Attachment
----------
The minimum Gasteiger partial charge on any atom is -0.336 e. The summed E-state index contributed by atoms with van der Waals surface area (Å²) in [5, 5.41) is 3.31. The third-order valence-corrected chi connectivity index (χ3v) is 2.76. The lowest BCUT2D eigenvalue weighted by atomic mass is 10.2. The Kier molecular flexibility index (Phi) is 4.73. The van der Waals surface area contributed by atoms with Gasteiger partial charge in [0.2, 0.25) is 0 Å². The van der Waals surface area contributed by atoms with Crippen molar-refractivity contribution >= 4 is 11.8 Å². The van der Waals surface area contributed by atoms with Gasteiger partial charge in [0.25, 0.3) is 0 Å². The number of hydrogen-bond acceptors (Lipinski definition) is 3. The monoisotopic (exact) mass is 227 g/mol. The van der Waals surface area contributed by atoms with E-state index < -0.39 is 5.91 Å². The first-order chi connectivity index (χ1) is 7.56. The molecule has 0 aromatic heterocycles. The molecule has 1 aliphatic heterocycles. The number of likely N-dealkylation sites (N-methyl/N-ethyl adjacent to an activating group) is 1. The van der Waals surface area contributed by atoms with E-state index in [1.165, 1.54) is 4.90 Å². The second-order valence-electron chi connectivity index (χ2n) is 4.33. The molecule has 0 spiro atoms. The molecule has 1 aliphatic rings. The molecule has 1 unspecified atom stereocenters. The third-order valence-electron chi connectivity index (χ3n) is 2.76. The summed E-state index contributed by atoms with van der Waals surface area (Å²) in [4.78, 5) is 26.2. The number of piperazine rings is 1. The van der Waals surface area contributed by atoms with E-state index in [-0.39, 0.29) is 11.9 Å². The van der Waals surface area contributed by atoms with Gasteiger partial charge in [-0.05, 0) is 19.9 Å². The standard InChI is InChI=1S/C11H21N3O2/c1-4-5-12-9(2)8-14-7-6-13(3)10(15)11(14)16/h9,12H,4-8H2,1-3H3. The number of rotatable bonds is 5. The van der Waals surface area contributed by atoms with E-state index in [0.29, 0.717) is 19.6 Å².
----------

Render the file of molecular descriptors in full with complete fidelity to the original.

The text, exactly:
The minimum Gasteiger partial charge on any atom is -0.336 e. The summed E-state index contributed by atoms with van der Waals surface area (Å²) in [5, 5.41) is 3.31. The third-order valence-corrected chi connectivity index (χ3v) is 2.76. The lowest BCUT2D eigenvalue weighted by atomic mass is 10.2. The Kier molecular flexibility index (Phi) is 4.73. The van der Waals surface area contributed by atoms with Gasteiger partial charge in [0.2, 0.25) is 0 Å². The van der Waals surface area contributed by atoms with Crippen molar-refractivity contribution >= 4 is 11.8 Å². The van der Waals surface area contributed by atoms with Gasteiger partial charge in [0.25, 0.3) is 0 Å². The number of hydrogen-bond acceptors (Lipinski definition) is 3. The monoisotopic (exact) mass is 227 g/mol. The van der Waals surface area contributed by atoms with E-state index < -0.39 is 5.91 Å². The first-order chi connectivity index (χ1) is 7.56. The molecule has 0 aromatic heterocycles. The molecule has 1 aliphatic heterocycles. The number of likely N-dealkylation sites (N-methyl/N-ethyl adjacent to an activating group) is 1. The van der Waals surface area contributed by atoms with E-state index in [1.165, 1.54) is 4.90 Å². The second-order valence-electron chi connectivity index (χ2n) is 4.33. The molecule has 0 spiro atoms. The molecule has 1 aliphatic rings. The molecule has 1 unspecified atom stereocenters. The third-order valence-electron chi connectivity index (χ3n) is 2.76. The summed E-state index contributed by atoms with van der Waals surface area (Å²) in [4.78, 5) is 26.2. The number of piperazine rings is 1. The van der Waals surface area contributed by atoms with E-state index in [-0.39, 0.29) is 11.9 Å². The van der Waals surface area contributed by atoms with Gasteiger partial charge in [-0.05, 0) is 19.9 Å². The standard InChI is InChI=1S/C11H21N3O2/c1-4-5-12-9(2)8-14-7-6-13(3)10(15)11(14)16/h9,12H,4-8H2,1-3H3. The number of rotatable bonds is 5. The van der Waals surface area contributed by atoms with E-state index in [0.29, 0.717) is 19.6 Å².